Do you think scaling companies have the right in-house talent to deal with an evolving tech-stack?
I'm a big believer in companies strategically owning their own tech stack since itis entwined with the customer experience you deliver. You can’t outsource that. Companies should view their tech stack as an asset. However, as most companies are in different maturity stages, it is valuable as companies grow more digitally sophisticated for them to hire external service providers and consultants to help with that transition.
How does the CTO make the business case for investment in tech to a C-suite that might not understand the requirement?
We need to look at this through the lens of outcomes and business results. For example, over the past year, we've seen massive growth in digital engagement. Similarly, we’ve seen migration from people who used to connect through several channels and now they're primarily using a digital-first channel. If the world is becoming more digital and shaping your business, you need to invest in making this process word-class so you can quantify that rate and scale.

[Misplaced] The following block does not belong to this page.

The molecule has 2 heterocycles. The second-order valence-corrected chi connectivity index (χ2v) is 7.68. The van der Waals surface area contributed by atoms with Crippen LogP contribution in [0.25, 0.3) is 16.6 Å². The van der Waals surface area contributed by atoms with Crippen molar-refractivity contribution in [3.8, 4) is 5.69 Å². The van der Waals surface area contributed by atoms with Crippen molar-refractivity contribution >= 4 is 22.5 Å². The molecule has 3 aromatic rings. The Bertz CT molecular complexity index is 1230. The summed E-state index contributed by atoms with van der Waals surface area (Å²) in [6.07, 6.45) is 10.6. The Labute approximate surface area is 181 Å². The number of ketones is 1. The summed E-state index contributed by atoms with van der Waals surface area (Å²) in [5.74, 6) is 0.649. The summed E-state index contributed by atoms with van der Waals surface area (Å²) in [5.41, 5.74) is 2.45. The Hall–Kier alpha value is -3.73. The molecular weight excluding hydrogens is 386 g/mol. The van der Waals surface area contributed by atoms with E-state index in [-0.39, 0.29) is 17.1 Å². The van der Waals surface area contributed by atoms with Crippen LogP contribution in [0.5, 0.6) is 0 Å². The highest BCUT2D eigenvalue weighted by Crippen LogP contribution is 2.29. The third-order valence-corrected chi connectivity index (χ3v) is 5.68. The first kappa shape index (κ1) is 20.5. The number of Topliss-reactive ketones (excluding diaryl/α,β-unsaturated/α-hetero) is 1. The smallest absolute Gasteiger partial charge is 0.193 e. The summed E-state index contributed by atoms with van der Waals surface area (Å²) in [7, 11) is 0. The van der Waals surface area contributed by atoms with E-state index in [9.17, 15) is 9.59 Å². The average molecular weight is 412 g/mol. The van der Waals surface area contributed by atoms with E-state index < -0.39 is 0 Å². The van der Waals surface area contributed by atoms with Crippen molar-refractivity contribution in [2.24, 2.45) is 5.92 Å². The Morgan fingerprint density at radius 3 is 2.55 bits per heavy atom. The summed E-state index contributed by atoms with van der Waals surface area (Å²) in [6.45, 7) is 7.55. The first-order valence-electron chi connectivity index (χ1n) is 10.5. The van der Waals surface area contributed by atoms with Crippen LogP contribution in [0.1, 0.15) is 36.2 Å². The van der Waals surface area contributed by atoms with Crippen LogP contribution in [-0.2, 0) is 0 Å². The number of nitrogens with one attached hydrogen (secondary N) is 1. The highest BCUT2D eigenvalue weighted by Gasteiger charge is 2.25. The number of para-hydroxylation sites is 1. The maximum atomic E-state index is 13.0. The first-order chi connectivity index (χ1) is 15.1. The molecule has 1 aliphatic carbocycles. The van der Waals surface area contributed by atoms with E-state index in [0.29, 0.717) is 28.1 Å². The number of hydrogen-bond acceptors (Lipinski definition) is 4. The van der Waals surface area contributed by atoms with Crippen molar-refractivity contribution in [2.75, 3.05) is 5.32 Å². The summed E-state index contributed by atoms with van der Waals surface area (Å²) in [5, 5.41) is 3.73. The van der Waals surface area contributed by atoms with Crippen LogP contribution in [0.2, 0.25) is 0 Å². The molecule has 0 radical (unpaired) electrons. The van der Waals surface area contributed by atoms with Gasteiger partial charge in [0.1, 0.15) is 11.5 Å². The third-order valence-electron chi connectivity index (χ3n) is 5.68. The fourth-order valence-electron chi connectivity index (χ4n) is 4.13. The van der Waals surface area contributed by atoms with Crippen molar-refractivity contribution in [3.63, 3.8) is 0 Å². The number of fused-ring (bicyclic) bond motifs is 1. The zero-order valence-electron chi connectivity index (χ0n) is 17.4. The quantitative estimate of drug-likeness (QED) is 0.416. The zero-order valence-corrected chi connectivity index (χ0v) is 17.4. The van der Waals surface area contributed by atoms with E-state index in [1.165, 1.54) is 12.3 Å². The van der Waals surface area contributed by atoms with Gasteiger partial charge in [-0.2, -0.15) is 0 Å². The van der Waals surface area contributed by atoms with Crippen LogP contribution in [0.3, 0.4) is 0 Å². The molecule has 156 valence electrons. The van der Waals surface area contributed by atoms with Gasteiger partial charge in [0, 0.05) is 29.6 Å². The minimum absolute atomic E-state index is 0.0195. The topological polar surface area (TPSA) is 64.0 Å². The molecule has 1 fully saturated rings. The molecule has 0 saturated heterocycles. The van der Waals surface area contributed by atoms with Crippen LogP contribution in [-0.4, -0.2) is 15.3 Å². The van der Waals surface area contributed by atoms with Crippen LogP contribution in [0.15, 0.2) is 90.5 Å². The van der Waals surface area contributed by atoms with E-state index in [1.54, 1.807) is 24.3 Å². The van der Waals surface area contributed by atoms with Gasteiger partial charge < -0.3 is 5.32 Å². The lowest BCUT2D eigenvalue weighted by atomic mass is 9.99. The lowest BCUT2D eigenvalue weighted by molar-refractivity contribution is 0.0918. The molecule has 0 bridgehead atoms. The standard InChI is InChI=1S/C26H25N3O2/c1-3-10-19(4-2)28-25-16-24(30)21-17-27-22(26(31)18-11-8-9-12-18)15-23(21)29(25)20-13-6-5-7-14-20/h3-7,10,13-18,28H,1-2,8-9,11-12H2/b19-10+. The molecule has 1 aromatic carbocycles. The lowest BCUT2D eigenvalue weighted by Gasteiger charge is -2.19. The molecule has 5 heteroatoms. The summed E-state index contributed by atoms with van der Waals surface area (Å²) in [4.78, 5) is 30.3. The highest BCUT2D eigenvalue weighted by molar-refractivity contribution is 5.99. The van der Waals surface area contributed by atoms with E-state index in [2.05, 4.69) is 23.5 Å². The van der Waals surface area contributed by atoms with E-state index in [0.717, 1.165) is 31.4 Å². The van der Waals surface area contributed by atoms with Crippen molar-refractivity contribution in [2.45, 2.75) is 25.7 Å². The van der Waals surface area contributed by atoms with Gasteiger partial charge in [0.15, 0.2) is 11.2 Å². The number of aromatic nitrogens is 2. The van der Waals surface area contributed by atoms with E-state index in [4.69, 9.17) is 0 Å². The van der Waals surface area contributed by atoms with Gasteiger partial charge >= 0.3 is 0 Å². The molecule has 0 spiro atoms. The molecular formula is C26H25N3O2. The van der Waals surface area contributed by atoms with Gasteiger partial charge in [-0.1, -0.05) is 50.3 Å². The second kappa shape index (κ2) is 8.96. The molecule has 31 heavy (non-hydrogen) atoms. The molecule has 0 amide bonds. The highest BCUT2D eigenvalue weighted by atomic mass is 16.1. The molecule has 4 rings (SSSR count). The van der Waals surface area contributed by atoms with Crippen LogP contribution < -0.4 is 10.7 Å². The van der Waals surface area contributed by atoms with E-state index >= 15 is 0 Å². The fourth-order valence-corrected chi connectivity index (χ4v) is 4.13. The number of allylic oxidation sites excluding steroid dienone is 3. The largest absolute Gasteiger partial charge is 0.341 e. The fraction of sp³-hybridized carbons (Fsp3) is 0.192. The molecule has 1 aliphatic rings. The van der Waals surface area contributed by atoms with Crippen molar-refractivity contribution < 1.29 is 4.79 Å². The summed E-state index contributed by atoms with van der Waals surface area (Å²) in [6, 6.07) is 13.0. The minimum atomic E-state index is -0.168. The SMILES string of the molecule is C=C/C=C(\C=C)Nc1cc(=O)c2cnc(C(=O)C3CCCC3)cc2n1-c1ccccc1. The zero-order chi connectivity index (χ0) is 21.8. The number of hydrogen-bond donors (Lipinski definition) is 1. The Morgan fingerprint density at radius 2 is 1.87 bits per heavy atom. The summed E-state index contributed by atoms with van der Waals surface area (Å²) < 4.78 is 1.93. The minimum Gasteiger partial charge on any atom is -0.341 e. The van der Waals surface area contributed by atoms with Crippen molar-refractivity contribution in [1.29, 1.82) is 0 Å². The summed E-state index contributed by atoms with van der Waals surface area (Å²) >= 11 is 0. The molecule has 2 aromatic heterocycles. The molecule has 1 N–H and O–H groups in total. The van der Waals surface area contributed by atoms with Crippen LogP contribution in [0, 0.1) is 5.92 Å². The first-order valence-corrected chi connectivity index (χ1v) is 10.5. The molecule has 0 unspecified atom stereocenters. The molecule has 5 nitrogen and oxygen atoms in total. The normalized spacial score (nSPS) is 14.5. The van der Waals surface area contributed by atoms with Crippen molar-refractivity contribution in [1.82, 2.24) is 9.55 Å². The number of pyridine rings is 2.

Outcome metrics are also paramount. The impact of the scale and what customer are doing and saying- becomes a triangulation and key indicator for investing in refining processes and making things better
What examples do you have of scaling companies that have got it right?
Those getting it right are companies that understand that to grow better, they need to run better first. In order to scale in today’s world, businesses need to transform their operations internally to create remarkable experiences externally.